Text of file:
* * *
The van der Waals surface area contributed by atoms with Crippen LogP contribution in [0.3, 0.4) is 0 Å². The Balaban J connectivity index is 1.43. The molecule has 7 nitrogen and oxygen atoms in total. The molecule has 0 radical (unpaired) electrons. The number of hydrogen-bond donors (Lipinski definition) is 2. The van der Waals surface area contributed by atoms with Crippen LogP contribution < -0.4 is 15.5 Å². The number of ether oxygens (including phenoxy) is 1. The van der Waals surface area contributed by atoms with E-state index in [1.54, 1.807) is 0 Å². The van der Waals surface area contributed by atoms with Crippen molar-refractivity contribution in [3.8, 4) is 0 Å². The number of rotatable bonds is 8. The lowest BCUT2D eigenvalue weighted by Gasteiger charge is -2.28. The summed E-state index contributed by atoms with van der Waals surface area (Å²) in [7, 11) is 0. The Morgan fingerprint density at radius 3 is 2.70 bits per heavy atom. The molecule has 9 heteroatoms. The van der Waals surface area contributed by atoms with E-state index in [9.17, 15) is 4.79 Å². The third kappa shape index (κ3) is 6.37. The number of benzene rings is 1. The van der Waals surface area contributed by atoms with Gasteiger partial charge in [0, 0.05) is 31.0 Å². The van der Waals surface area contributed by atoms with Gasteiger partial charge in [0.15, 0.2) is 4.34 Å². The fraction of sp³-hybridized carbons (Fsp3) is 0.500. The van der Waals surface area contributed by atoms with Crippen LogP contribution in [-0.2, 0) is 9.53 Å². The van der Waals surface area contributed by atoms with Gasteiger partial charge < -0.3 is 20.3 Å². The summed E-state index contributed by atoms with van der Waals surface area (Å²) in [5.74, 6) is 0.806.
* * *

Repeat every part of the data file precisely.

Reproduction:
The van der Waals surface area contributed by atoms with Crippen LogP contribution in [0.3, 0.4) is 0 Å². The Balaban J connectivity index is 1.43. The molecule has 7 nitrogen and oxygen atoms in total. The molecule has 0 radical (unpaired) electrons. The number of hydrogen-bond donors (Lipinski definition) is 2. The van der Waals surface area contributed by atoms with Crippen LogP contribution < -0.4 is 15.5 Å². The number of ether oxygens (including phenoxy) is 1. The van der Waals surface area contributed by atoms with E-state index in [1.54, 1.807) is 0 Å². The van der Waals surface area contributed by atoms with Crippen molar-refractivity contribution in [3.8, 4) is 0 Å². The number of rotatable bonds is 8. The lowest BCUT2D eigenvalue weighted by Gasteiger charge is -2.28. The summed E-state index contributed by atoms with van der Waals surface area (Å²) in [7, 11) is 0. The Morgan fingerprint density at radius 3 is 2.70 bits per heavy atom. The molecule has 9 heteroatoms. The van der Waals surface area contributed by atoms with E-state index in [9.17, 15) is 4.79 Å². The third kappa shape index (κ3) is 6.37. The number of benzene rings is 1. The van der Waals surface area contributed by atoms with Gasteiger partial charge in [0, 0.05) is 31.0 Å². The van der Waals surface area contributed by atoms with Gasteiger partial charge in [0.15, 0.2) is 4.34 Å². The fraction of sp³-hybridized carbons (Fsp3) is 0.500. The van der Waals surface area contributed by atoms with Crippen LogP contribution in [-0.2, 0) is 9.53 Å². The van der Waals surface area contributed by atoms with Gasteiger partial charge < -0.3 is 20.3 Å². The summed E-state index contributed by atoms with van der Waals surface area (Å²) in [5.74, 6) is 0.806.